Here's the article from Slate magazine. The before and after photos are incredibly disturbing. I was at Hoover Dam about 3 years ago, and seeing the drop in the water level in just a few years is mind boggling.
Excellent visual image of water losses. I am sharing on Twitter and Facebook. Thanks Pat.
Amazing place. I did enjoy touring the Hoover Dam. Drove out there from Illinois. Stayed in Las Vegas, which I enjoyed, even though I don't gamble.
The evidence piles up so fast, that any thinking human being can see there is a huge problem looming in our future. With understanding what is happening and why, planning and projects can reverse the trends and create a new normal.
There is no reason we should remain silent in the face of this tragedy already happening. We have to confront those who make decisions based on traditions, "We've always done it this way!" to a new paradigm that says, "We have to pay attention to what is happening and make changes in our attitudes!"
Evidence is the last thing the politicians want to consider. I feel it derives from the financial systems which are all about short termism. Quarterly reports and instant gratification. Long term doesn't extend much beyond that and it isn't looking very good when you listen to the 99% of the scientists who have been predicting this kind of scenario for some time.
The worrying thing is have we already reached the tipping point?
Fracking is being proposed in the Karoo desert in South Africa and everybody (politicians and industry) sweep the dangers under the carpet. Although I guess it is easy if you have an income and options which the impoverished don't enjoy when they are promised benefits such as jobs.Whether the benefits materialise remains to be seen.
Mandatory contraception (2 kids per family) would be a good way to start. Heavy fines for idiots like the Duggars.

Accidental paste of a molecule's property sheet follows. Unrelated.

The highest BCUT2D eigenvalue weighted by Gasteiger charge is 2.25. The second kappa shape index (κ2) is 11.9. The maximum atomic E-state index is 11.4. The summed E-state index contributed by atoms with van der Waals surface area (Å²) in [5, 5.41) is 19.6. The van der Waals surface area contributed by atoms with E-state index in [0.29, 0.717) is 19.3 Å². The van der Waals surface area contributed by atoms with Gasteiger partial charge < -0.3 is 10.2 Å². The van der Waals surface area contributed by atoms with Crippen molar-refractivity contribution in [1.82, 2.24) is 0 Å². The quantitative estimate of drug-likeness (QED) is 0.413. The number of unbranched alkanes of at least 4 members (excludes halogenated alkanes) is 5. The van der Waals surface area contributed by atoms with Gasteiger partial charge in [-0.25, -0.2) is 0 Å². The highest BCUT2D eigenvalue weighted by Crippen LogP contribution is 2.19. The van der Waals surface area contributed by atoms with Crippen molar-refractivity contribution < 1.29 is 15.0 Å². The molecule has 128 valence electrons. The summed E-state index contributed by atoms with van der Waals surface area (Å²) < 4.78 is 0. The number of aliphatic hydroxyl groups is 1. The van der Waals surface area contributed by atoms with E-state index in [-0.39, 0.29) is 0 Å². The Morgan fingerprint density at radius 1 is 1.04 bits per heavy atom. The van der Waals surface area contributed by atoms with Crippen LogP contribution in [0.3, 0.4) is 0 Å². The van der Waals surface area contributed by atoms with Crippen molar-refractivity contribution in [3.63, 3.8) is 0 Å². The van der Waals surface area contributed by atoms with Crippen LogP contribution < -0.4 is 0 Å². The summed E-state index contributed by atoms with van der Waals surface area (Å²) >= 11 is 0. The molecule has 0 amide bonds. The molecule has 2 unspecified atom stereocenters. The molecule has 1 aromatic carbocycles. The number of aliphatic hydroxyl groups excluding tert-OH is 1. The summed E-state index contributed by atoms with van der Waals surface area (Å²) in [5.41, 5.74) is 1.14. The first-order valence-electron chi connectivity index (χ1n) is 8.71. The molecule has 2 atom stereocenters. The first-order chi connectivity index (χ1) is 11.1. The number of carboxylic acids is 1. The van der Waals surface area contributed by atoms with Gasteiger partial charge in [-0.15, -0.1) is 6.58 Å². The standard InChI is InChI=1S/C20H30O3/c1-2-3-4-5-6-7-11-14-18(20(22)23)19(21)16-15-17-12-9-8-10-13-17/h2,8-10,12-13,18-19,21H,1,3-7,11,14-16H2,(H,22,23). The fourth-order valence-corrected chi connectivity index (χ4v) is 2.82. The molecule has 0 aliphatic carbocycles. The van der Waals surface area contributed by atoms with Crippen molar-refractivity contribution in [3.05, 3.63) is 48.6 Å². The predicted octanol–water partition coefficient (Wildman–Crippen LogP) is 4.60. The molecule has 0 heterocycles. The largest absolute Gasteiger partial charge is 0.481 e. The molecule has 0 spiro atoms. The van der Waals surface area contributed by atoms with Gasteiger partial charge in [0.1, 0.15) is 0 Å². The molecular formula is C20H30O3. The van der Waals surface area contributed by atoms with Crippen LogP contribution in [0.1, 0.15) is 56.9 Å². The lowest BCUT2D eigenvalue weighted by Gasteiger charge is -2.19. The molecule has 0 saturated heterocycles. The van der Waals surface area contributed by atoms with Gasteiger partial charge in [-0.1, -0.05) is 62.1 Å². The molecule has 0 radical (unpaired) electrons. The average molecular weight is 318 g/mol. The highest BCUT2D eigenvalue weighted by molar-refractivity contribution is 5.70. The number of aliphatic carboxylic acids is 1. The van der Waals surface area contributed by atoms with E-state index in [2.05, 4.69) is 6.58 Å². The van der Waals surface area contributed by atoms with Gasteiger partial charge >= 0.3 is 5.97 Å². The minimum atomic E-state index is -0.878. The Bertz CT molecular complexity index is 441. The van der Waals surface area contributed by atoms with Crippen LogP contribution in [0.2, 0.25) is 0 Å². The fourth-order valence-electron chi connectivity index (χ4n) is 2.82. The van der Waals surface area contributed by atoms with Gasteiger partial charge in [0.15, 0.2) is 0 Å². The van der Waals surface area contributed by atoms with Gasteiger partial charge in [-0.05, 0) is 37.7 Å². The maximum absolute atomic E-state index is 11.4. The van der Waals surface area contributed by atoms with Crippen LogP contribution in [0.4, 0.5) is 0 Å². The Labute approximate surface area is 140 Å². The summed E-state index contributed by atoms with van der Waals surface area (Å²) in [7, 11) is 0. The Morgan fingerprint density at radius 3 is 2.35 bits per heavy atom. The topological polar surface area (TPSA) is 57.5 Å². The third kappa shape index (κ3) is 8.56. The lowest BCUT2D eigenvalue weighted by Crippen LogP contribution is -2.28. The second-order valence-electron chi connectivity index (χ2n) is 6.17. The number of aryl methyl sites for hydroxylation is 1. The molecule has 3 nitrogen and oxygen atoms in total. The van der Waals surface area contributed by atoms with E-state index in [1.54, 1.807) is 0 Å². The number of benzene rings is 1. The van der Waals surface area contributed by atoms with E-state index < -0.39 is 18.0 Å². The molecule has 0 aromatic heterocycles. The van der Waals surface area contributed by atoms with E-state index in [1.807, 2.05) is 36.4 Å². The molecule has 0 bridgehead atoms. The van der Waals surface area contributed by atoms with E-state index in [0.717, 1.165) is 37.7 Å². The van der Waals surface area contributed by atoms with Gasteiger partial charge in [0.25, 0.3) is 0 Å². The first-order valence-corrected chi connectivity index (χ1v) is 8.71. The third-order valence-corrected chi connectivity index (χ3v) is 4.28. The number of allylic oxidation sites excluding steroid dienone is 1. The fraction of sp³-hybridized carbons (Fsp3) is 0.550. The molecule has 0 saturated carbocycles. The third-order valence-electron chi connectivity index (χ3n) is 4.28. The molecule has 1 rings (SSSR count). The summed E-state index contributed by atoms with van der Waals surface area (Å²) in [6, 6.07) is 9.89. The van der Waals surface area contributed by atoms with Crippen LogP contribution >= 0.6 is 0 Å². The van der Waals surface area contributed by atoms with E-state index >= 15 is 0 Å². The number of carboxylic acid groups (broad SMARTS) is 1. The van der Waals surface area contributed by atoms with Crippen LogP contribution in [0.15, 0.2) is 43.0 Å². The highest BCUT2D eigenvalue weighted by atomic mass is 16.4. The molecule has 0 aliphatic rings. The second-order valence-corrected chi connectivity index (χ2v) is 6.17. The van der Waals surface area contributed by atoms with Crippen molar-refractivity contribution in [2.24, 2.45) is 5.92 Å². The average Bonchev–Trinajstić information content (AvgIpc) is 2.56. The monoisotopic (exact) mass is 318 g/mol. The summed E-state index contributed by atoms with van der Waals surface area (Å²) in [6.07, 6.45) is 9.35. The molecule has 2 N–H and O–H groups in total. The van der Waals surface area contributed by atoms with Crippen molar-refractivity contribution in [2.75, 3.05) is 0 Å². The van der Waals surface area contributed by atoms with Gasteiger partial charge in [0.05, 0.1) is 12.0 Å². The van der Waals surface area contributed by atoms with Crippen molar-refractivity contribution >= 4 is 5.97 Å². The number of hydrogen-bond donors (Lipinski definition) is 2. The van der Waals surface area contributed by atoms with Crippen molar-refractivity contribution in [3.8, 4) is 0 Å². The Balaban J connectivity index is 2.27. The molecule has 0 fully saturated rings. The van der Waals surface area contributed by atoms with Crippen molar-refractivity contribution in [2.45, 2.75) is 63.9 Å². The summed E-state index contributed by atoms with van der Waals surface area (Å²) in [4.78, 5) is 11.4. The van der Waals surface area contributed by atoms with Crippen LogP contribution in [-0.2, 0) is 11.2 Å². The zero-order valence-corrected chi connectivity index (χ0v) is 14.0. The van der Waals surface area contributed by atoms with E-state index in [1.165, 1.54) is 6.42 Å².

Excellent point! If these practices cannot be controlled, then we lose the very thing that brings life to the planet. It is not only the right of citizens to fight the effects of such policies, it is the responsibility of good citizenship.
By far the biggest sources of water consumption in the United States remains agriculture, which consumes on the order of 32,850 billion gallons of water annually, or more than 243 times more water than fracking for shale gas.
Meat and particularly beef consumption has a much bigger impact on water consumption. Also some of the water used in fracking is brackish, not fresh water. Brackish water is OK for fracking, but not for many other uses.
I'm starting to get e-mails about areas that are having water problems, and as a solution they want you to send money. I read them and just throw it away. The problem could be related to global warming, but there is no more and no less water on the earth today. I'm very sure that many are still watering grass and hosing down walkways regardless of any water "shortage" so they need to stop them and arrest them if they are in violation. The real problem is too many people in one area. As this occurs water gets re-directed until they just cannot do it any longer. Money is paid and changes are made to take more water from other areas and the underground water tables become more affected. Drought occurs in areas many miles away from the original problem. Therefore, the solution adds again to the cause.
Another problem with the wealth gap is that those with money can buy water and buy the political process that gives wealthy the right to water. Perhaps that is part of the strategy to reduce world population, let the thirsty poor die, leaving behind those with water and money. The fallacy of that strategy is the loss of living things, including flor and fauna. The wealthy thus choose the route to extinction of the top of the food chain.
Absolutely. A weath and power gap. Exactly what do the wealthy think they are going to do in a parched world? Or their nihilism and narcissism doesn't let them think about that?